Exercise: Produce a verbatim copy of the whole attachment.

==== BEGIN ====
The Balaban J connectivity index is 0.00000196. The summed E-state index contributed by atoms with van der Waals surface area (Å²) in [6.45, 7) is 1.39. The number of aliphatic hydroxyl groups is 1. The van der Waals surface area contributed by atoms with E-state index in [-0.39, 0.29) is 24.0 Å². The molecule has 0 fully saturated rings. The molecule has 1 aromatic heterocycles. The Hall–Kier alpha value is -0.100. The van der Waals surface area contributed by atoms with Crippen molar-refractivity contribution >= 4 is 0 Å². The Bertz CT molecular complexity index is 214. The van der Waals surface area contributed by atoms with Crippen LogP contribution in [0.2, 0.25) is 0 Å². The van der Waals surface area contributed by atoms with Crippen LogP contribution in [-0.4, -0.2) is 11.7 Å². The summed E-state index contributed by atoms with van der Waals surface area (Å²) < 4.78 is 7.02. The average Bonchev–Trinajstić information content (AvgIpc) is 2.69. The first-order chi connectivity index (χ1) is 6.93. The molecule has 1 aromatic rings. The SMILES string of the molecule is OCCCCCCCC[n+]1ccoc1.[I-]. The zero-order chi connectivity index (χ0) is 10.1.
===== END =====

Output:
The Balaban J connectivity index is 0.00000196. The summed E-state index contributed by atoms with van der Waals surface area (Å²) in [6.45, 7) is 1.39. The number of aliphatic hydroxyl groups is 1. The van der Waals surface area contributed by atoms with E-state index in [-0.39, 0.29) is 24.0 Å². The molecule has 0 fully saturated rings. The molecule has 1 aromatic heterocycles. The Hall–Kier alpha value is -0.100. The van der Waals surface area contributed by atoms with Crippen molar-refractivity contribution >= 4 is 0 Å². The Bertz CT molecular complexity index is 214. The van der Waals surface area contributed by atoms with Crippen LogP contribution in [0.2, 0.25) is 0 Å². The van der Waals surface area contributed by atoms with Crippen LogP contribution in [-0.4, -0.2) is 11.7 Å². The summed E-state index contributed by atoms with van der Waals surface area (Å²) < 4.78 is 7.02. The average Bonchev–Trinajstić information content (AvgIpc) is 2.69. The first-order chi connectivity index (χ1) is 6.93. The molecule has 1 aromatic rings. The SMILES string of the molecule is OCCCCCCCC[n+]1ccoc1.[I-]. The zero-order chi connectivity index (χ0) is 10.1.